Marine Corps Veteran Expands Skills at University of Idaho
For Staff Sergeant Michael Clark, pursuing a degree in civil engineering at the University of Idaho was inspired by his family’s history, as well as his own experiences.
“My grandfather was a civil engineer. He lived in Africa and he taught certain regions in Nigeria how to filter out water, and that’s how my mom got to live in Africa for most of her childhood, that really stuck to me as a kid,” he explained. His experience in the United States Marine Corps also had a large impact on his decision.
“When I was in Afghanistan, I got to see some remnants of the Army Corps of Engineer’s work during the 80’s, as well as their current work, and that was the motivating push to pursue a civil engineering degree,” SSgt Clark stated.
SSgt Clark is currently earning his commission through the Marine Corps Enlisted Commissioning Education Program (MECEP) at U of I in Moscow, Idaho. He will graduate in the fall of 2020 with a Bachelor of Science in civil engineering.
When choosing a university, there were several characteristics of U of I that stood out to Clark.
“The biggest reason why I chose U of I was they were the first ones to openly communicate about my admissions,” he said. SSgt Clark was also looking for a change of pace at that point in his life.
“We lived in San Diego for the past five years where there is crazy traffic, and my wife and I, we have four kids, and we wanted to try something different.” He described Moscow as a hidden jewel with its countless outdoor activities such as skiing, which he does every winter. These factors, along with the low cost of tuition, and the phenomenal engineering program, created a situation where U of I “just made too much sense.”
When asked about his experience in the Civil Engineering Program at U of I, SSgt Clark described it as humbling.
“Before going to school, I thought it was just a check in the box for some employer to hire you, but it’s way more than that. There is so much out there to learn and to expand upon before handling other critical issues,” SSgt Clark stated.
Before going to school, I thought it was just a check in the box for some employer to hire you, but it’s way more than that. There is so much out there to learn and to expand upon before handling other critical issues. Staff Sergeant Michael Clark, Marine Corps veteran and Civil Engineering student.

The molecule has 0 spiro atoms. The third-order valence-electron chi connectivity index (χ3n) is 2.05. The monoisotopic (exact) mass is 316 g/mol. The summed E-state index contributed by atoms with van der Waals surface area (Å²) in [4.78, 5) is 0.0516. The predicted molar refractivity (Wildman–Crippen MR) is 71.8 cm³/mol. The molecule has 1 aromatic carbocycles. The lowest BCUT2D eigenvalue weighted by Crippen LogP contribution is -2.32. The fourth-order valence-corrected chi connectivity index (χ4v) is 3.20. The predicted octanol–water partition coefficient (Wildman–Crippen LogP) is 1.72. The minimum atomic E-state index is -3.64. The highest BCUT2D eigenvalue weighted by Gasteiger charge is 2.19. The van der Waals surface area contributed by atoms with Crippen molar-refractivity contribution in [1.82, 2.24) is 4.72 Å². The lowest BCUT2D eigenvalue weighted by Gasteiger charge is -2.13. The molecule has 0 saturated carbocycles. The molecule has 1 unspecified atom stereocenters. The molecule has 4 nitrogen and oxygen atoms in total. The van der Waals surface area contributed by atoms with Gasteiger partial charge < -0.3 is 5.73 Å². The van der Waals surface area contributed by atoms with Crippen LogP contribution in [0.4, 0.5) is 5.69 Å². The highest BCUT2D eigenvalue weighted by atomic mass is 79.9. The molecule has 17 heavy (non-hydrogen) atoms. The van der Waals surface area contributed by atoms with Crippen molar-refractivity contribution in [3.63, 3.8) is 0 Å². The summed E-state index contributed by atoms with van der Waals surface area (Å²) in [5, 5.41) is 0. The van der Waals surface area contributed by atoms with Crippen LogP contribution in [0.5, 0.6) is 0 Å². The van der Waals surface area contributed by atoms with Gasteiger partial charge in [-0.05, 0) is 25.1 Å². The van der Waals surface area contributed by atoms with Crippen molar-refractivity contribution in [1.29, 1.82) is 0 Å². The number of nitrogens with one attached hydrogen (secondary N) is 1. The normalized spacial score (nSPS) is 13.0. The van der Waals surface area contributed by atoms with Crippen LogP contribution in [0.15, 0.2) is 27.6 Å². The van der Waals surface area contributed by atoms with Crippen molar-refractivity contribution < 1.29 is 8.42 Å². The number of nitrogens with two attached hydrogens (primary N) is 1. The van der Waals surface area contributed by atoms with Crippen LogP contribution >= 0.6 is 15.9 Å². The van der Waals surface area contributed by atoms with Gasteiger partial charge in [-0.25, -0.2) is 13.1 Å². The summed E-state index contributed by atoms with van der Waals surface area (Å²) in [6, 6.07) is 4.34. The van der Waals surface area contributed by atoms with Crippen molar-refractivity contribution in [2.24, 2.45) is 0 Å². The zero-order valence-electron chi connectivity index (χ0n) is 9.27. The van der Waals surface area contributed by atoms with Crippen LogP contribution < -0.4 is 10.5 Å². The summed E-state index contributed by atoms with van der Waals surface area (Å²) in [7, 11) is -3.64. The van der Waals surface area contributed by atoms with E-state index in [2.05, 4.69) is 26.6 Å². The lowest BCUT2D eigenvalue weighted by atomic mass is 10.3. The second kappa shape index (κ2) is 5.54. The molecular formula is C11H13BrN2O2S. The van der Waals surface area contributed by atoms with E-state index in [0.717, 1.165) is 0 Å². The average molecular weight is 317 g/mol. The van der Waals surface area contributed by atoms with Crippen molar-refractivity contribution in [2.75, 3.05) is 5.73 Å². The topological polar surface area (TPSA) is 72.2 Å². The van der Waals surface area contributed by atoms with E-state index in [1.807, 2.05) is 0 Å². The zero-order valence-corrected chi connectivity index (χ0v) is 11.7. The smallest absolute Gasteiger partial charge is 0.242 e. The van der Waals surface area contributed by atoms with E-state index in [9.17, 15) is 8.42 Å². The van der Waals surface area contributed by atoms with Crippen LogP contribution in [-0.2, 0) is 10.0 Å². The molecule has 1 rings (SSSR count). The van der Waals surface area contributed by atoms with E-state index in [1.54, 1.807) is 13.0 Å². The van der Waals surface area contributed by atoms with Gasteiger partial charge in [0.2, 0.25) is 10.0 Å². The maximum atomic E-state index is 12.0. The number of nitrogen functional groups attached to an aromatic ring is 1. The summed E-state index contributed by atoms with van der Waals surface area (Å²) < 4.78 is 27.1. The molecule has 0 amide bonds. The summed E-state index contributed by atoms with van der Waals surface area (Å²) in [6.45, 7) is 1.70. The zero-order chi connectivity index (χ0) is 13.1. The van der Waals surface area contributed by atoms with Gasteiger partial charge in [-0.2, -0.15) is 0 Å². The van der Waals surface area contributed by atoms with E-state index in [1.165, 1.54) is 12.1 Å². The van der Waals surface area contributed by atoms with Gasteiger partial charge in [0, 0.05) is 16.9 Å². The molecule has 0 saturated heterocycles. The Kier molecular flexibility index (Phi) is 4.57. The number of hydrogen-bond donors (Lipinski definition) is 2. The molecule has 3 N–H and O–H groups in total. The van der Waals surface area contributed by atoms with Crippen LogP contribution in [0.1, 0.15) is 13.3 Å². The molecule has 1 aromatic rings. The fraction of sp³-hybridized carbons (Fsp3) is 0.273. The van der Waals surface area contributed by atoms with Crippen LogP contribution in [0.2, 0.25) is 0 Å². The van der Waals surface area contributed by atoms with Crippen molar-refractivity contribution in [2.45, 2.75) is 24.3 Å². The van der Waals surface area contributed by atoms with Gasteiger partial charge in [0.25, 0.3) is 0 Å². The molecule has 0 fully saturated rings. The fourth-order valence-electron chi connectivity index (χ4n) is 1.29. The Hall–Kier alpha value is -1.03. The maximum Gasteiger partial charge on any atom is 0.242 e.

As a student at the U of I, SSgt Clark is part of the Vandal family. He is amazed at the focus and commitment of the students that he goes to school with. There is also a strong sense of community between the service members and Veterans.
“Everyone here goes to the U of I’s Veterans Assistance office to get free coffee and talk and vent and plan out weekends together and trips together,” SSgt Clark elaborated.
SSgt Clark described his experience with the U of I’s Naval Reserve Officers Training Corps (NROTC) and MECEP as mind opening.
“I have been on a ship with the Navy where I got to see what they did, but I really didn’t get to know the Navy’s whole role in mission and why they exist until I came to the NROTC, and I’ve learned a lot about our roots and our purpose from a more fundamental level,” he said. SSgt Clark has also been able to help those around him while being a part of NROTC and MECEP. As he explained, “It has been a great experience to be a role model to the midshipman and the future officers.”
Many of the skills that are necessary to succeed in college were taught to SSgt Clark in the Marine Corps. The Marine Corps taught him discipline, time management skills, and helped him obtain social skills that relate to teamwork.
“The culture that the Marines demand of each other undoubtedly helped me,” he stated. “In the beginning, while learning the Marine Corps culture, it was tough, as for almost everybody, but looking back now I could not have made it as far as I have without that,” SSgt Clark said.
SSgt Clark knew that his calling was the United States Marine Corps before he graduated high school in 2006. SSgt Clark recalls how he felt prior to enlisting, “9/11 was still echoing and it wasn’t uncommon to have half our senior class, or maybe less than that, join the military and I was amongst the group that just knew throughout their high school experience that they wanted to be in the military.”
When it comes to his future, SSgt Clark has big plans. Following his retirement from the Marine Corps, SSgt Clark “will pursue a job with the Army Corps of Engineers where I too can go to other countries and help either teach practices of clean sustainable water or help with hydroelectricity.”
Something that SSgt Clark would want to share with veterans going back to school would be to “never forget the hard work they put in, in order to receive their GI Bill.” SSgt Clark thinks that it is incredibly sad to hear about veterans who are thinking of dropping out of college.
“Some veterans lose their identity once they have left the military, and they can’t let go of that and I really advise that they just keep going and finish that goal of higher education.” He also suggests that they reach out to veteran groups, such as Veterans Affairs, Veterans of Foreign Wars, and American Legion. It is clear the community within the military lasts, and those who serve for a few years or a lifetime continue to sustain that community of support.
Article by Savanna Pagel
Published August 2020